School closure left a big gap in Port Moody's community
Reece Harding’s neighbourhood hasn’t been the same since the local school went.
Nestled on the slopes of Burnaby Mountain and offering magnificent views of Burrard Inlet, College Park elementary in Port Moody used to thrum with life on school days. Many residents would be out walking with their kids and swapping stories on the way to and from school, the place that served as the focal point of the community.
When the K-5 school closed down more than three years ago, it left a void. “The community lost its heartbeat,” Harding told the Georgia Straight at his home.
Harding’s experience could be replicated in as many as five East Vancouver neighbourhoods in 2011. Declining enrollment is one of the main reasons the Vancouver board of education is considering closing five elementary schools at the end of the school year.
In his living room, Harding recalled hearing the sounds of children running down the street or playing games at the school playground a short block away. According to the 45-year-old father of two girls, the school was all the College Park neighbourhood had. The suburban community doesn’t have a mall, a shopping centre, or even a local café.
“The school used to be the place where people would gather,” Harding said with sadness in his voice. “They’d talk; they’d walk. That’s where kids and all their families got to know each other. Grandparents would be there. Extended families would be there. A lot of people would be at the school. Now that the school is gone, the community does not have a central meeting place anymore. So there’s no”¦ There just isn’t anything anymore.”
Harding, a lawyer who specializes in municipal law, also recalled the “walking school buses”.
“It’s where the house the furthest away from school, that parent will start out with their kid, and they’ll pick up the next parent and kid on the way that’s the next furthest away, and you keep going and going, and by the time you get to here up to the block there,” Harding said, pointing in the direction of the school, “you might have 50 kids and 50 parents. That’s gone.”
Now parents drive their children to other schools.
Harding’s younger daughter was in Grade 4 when School District No. 43, which covers the Tri-Cities (Port Coquitlam, Coquitlam, and Port Moody) and the villages of Anmore and Belcarra, started public consultations in 2006 regarding the possible closure of eight schools.
The now-defunct College Park elementary school had about 130 students. According to Harding, enrollment at the time was at about 85 percent of capacity. The school was included in the list of those that could be closed so that other schools could be filled up.
Faced with declining enrollment, trustees voted in 2007 to close down five schools in the district, effective that year.
College Park kids were meant to transfer to Seaview elementary school, about a kilometre-and-a-half away. Harding’s daughter went to Glenayre, which is about four kilometres away. Other kids ended up in about a dozen different schools, he said. Many children, like Harding’s daughter, lost friends.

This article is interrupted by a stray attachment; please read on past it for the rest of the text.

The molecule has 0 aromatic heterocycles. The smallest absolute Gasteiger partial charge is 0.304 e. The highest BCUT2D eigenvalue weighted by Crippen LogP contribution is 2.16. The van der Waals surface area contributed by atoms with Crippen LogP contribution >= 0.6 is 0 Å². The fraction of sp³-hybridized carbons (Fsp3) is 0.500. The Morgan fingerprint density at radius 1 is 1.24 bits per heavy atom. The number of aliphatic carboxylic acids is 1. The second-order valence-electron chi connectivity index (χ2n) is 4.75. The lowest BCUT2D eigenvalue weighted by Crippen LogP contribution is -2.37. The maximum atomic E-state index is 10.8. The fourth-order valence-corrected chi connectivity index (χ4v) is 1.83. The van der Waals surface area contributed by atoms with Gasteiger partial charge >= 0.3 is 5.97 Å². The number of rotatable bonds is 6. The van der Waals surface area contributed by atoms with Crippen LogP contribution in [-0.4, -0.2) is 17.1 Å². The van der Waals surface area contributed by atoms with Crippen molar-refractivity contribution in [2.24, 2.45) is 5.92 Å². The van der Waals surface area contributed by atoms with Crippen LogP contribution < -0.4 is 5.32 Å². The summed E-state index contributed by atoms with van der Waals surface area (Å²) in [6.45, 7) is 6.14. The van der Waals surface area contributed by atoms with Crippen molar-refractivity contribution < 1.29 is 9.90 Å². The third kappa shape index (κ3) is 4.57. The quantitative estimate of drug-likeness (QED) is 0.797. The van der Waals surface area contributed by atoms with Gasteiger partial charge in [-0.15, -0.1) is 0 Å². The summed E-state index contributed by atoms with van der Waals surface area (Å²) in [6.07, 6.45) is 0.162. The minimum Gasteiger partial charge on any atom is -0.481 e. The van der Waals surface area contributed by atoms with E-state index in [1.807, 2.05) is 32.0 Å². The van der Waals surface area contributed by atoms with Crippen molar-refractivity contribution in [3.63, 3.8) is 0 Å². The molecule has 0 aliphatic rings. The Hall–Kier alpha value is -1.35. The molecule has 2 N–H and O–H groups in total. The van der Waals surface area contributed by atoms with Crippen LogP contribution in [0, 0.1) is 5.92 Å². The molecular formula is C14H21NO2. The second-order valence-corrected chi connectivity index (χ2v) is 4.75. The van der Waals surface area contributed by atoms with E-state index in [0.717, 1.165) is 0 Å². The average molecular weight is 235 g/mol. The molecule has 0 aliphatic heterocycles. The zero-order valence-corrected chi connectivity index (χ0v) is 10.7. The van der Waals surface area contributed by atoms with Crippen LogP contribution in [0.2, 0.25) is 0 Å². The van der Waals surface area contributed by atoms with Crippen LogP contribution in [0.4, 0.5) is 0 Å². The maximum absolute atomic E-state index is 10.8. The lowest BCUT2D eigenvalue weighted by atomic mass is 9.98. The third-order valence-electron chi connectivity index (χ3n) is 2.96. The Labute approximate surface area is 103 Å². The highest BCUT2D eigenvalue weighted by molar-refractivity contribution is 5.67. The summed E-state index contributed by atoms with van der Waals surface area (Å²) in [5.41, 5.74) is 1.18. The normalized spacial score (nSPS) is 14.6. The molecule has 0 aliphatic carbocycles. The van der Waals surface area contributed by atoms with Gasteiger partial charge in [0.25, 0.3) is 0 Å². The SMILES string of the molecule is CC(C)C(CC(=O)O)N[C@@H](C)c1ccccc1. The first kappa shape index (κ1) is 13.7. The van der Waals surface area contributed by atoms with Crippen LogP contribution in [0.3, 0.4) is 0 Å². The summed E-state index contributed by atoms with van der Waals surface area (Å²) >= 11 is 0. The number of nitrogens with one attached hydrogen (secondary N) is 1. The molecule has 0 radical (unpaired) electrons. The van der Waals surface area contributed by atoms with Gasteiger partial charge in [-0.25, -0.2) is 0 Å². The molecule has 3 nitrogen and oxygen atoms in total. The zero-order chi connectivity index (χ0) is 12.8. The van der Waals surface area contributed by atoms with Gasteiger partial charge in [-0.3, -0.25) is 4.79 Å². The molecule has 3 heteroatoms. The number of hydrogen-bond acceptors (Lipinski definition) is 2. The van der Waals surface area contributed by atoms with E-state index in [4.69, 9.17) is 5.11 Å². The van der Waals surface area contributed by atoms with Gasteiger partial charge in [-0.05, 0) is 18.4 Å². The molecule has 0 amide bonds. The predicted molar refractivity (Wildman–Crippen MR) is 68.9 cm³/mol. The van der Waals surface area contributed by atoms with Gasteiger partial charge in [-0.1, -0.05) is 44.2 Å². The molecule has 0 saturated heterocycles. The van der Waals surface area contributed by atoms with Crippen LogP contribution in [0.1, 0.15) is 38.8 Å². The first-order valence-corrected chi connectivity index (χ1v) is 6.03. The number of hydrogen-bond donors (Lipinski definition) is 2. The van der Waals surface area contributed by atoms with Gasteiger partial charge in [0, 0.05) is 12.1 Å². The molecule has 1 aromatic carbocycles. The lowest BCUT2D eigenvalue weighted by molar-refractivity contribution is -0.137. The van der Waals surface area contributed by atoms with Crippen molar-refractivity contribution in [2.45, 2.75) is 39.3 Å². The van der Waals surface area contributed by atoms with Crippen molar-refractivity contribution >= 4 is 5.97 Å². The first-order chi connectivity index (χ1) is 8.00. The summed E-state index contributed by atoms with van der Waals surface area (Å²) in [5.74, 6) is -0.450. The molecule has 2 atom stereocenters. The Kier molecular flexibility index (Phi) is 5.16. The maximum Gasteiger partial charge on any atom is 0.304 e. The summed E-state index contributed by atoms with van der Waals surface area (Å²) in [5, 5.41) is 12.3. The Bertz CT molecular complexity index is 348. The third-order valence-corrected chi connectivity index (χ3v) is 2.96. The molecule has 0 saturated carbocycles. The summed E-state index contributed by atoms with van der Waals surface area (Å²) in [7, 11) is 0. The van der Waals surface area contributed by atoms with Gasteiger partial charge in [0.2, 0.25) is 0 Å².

The Port Moody resident recalled that the neighbourhood school sat empty for more than a year until it was leased to a centre serving kids with learning disabilities. Local residents don’t go there anymore.
“It’s not the same life,” Harding said, although he added that he’s glad the new facility is helping learning-challenged kids. “It doesn’t have the same noise. It doesn’t have the same vibrancy. It doesn’t have the same sense of community.”
Meanwhile, shutting down the five Vancouver schools will save that district only $1.4 million in annual expenses. Noel Herron, a former Vancouver principal and education trustee, pointed out that the savings to be made from the closures are minimal and that the damage done to communities would be irreparable.
“Once it’s done, there’s a finality to it,” Herron told the Straight after he and more than 200 people, mostly parents and students, held a rally outside the constituency office of Premier Gordon Campbell on November 12.
A Vancouver school board staff report released in October noted that although enrollment has declined in the city in the past decade, “elementary enrollment is projected to flatten out over the next three years, and then increase by 2013”.
“Recent residential developments such as False Creek North, International Village, and UBC have shown that renewed housing at higher densities have attracted a significant school-age population,” the report stated. “As areas under current redevelopment and City of Vancouver planning programs are implemented over the next decade, it is anticipated that these new multi-family residential areas will also attract new families.”
There are 51,901 elementary and high-school students enrolled for the 2010–2011 school year. According to the report, enrollment in Vancouver public schools peaked in 1997 at 57,575 students.
Back in College Park, Harding recalled that when the school was open, he used to tell his wife he’d never want their family to leave the area. He said he’s been thinking otherwise lately because the neighbourhood doesn’t feel as alive these days.